Monthly Archives: January 2013

Amelia Earhart – Record-breaking Aviation Pioneer

Amelia Earhart – Record-breaking Aviation Pioneer

Amelia Earhart (1897 – ca. 1939)picture via Focus Online On January 11, 1935, US-american aviatrix Amelia Earhart became the first person to fly solo from Honolulu, Hawaii to Oakland, California accross the Pacific ocean. The first contact Earhart made with aviation was when she was 10-years old and visiting a plane state fair, but she was not quite impressed. A few years later, she visited a stunt-flying exhibition and after…
Donald Knuth and the Art of Programming

Donald Knuth and the Art of Programming

Donald E. Knuth, photo: October 25, 2005 by Jacob Appelbaum On January 10, 1938, computer scientist Donald Knuth, developer of the seminal computer science textbooks ‘The Art of Computer Programming’, was born. He is also widely known for his development of the TeX typesetting framework and the Metafont font definition language. Actually, Donald Knuth is one of my personal heroes in computer science. The very day I started to study…
Caroline Herschel – The Comet Sweeper

Caroline Herschel – The Comet Sweeper

Caroline Herschel(1750 – 1848) On January 9, 1848, Caroline Lucretia Herschel, German-British astronomer and sister of astronomer Sir William Herschel, passed away at age 98. She is best know for the discovery of several comets, in particular the periodic comet 35P/Herschel-Rigollet, which bears her name. Caroline Herschel grew up in the German town Hannover where she worked at her parent’s home as a housekeeper and received a musical education followed…
Joseph Weizenbaum and his famous Eliza

Joseph Weizenbaum and his famous Eliza

Joseph Weizenbaum (1923-2008) photo: Ulrich Hansen On January 8, 1923, computer scientist Joseph Weizenbaum, a pioneer in natural language processing and artificial intelligence, who later became one of artificial intelligence’s leading critics, was born. In 1966 he published a simple program named Eliza, which involved its users in a conversation that bore a striking resemblance to one with a psychologist. Joseph Weizenbaum was born in Berlin to Jewish parents on January…
Jupiter and the Galilean Moons

Jupiter and the Galilean Moons

Montage of Jupiter’s four Galilean moons, in a composite image from top to bottom: Io, Europa, Ganymede, Callisto©NASA On January 7, 1610, physicist and astronomer Galileo Galilei turned his new telescope to the nocturnal sky to watch the planet Jupiter and discovered the eponymous four moons of Jupiter, Io, Europa, Ganimede, and Callisto. Based only on uncertain descriptions of the first practical telescope which Hans Lippershey tried to patent in…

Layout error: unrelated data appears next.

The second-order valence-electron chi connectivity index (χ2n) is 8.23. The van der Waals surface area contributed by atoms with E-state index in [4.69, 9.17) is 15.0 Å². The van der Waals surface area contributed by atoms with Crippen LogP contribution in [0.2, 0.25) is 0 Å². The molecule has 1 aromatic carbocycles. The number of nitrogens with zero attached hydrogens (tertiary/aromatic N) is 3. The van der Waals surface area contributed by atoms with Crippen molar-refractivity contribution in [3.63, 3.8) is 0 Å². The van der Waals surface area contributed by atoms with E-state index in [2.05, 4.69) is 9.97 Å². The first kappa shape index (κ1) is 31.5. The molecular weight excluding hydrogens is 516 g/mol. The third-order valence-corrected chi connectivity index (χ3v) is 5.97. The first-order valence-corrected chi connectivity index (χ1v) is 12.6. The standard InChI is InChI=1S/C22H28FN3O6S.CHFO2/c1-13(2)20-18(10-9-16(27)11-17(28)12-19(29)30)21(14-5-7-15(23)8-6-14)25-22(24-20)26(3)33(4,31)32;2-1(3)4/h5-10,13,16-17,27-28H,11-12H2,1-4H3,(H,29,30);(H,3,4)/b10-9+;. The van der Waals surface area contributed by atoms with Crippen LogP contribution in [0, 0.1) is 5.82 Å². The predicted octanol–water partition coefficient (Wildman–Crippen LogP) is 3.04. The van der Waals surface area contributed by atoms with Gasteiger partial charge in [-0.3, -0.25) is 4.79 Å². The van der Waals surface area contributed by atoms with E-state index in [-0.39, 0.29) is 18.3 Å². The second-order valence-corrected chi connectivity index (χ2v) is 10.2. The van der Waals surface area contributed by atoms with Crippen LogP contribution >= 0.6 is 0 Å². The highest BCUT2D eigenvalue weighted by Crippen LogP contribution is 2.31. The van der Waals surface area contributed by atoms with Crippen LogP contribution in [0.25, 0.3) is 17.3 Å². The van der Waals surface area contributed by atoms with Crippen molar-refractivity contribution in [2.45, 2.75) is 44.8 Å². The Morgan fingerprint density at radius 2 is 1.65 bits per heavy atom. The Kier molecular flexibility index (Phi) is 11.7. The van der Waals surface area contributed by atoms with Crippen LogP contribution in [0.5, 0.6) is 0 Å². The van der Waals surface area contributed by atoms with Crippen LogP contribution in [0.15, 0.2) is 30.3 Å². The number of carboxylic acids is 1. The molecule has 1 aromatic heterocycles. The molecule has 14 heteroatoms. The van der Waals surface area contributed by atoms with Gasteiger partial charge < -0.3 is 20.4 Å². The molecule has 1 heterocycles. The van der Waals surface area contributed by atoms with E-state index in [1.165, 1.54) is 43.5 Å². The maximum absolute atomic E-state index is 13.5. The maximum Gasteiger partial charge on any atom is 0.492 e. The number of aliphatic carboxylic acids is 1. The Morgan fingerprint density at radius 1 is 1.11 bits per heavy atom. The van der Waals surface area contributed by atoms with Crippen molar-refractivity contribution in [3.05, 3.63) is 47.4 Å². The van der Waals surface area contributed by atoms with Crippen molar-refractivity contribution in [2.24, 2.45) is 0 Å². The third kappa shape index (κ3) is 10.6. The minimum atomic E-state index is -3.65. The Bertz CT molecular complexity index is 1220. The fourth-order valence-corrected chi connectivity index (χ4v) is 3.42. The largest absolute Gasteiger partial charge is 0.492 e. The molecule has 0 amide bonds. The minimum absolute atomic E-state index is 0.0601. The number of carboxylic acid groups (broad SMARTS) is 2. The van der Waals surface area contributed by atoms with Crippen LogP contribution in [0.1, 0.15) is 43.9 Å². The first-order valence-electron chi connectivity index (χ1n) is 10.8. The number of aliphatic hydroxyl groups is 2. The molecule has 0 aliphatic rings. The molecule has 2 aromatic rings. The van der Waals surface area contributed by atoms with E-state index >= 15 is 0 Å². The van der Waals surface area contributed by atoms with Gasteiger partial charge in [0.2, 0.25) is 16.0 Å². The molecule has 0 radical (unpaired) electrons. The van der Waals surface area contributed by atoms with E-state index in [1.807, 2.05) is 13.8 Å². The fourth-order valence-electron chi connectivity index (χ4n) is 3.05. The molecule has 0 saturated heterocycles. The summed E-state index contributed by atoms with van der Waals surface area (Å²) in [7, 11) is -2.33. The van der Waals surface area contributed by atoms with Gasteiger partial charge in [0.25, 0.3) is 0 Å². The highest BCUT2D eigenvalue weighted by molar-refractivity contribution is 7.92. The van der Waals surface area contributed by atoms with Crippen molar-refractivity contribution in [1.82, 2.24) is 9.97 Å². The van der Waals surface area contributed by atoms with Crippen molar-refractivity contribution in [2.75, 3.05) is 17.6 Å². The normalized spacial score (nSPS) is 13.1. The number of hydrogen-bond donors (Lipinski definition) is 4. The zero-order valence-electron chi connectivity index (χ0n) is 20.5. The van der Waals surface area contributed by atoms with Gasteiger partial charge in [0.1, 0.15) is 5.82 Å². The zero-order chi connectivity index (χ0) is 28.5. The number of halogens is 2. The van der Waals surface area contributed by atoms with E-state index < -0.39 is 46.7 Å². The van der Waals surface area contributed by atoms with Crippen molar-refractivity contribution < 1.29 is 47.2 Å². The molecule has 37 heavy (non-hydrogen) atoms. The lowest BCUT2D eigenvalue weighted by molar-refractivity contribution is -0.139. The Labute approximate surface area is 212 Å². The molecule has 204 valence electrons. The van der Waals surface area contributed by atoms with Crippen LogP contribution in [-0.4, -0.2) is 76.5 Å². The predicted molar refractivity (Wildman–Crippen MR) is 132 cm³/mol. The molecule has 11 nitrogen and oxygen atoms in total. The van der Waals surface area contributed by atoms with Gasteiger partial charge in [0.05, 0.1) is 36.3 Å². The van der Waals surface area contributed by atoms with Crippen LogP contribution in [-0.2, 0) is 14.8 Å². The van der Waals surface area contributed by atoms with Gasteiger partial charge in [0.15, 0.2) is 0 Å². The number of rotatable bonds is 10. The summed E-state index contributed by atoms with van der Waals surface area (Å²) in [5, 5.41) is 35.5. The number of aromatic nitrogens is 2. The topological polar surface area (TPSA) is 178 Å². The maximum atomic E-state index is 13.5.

Alfred Wegener and the Continental Drift

Alfred Wegener and the Continental Drift

left: Alfred Wegener (1880 – 1930)right: Rasmus Villumsen On January 06, 1912, German geologist Alfred Wegener presented his theory of continental drift for the first time in public at a meeting of the Geological Society (‘Geologische Vereinigung’) at Senckenberg Museum in Frankfurt, Germany. The young Alfred Wegener’s interest in nature evolved during the time he spent with his family in Rheinsberg where they kept a summer house. He was enabled…
James Watt and the Steam Age Revolution

James Watt and the Steam Age Revolution

James Watt (1736 – 1819) Painting by Carl Frederik von Breda On January 5, 1769, James Watt finally received the patent for his steam engine: patent 913 A method of lessening the consumption of steam in steam engines-the separate condenser. Before James Watt was able to revolutionize Europe’s industries, folks had to find different ways to generate power. While the Romans during the first century BC used undershot water wheels,…
Standing on the Shoulders of Giants – Sir Isaac Newton

Standing on the Shoulders of Giants – Sir Isaac Newton

Sir Isaac Newton (1643-1727), Portrait by Sir Godfrey Kneller (1689) On January 4, 1643, Sir Isaac Newton, famous physicist, mathematician, astronomer, natural philosopher, alchemist and theologian, was born. With his Principia he laid the foundation of modern classical mechanics.Besides he constructed the very first reflecting telescope and independent of Gottfried Wilhelm Leibniz developed differential and integral calculus. On January 4, 1643, (December 25, 1642 according to the old Iulian calendar)…
Foucault’s Pendulum

Foucault’s Pendulum

Foucault’s Pendulum at the Panthéon, Paris, © Javi Masa On January 3, 1851, French physicist Leon Foucault started to experiment with his eponymous pendulum, by which he was able to proof the earth’s rotation. Actually, how can you prove that the earth is a rotating orb in an easy-to-see experiment and – of course – without space flight? By today, Foucault’s simple device is part of numerous natural science museums around…
Isaac Asimov and the Three Laws of Robotics

Isaac Asimov and the Three Laws of Robotics

Isaac Asimov(1920 – 1992)© U.S Library of Congress On January 2, 1920, the Russian-born author and professor of biochemistry Isaac Asimov was born. He was best known for his science fiction works in which he coined the term ‘robotics’ and his popular science books. 1. A robot may not injure a human being or, through inaction, allow a human being to come to harm. 2. A robot must obey the…
Relation Browser
Timeline
0 Recommended Articles:
0 Recommended Articles: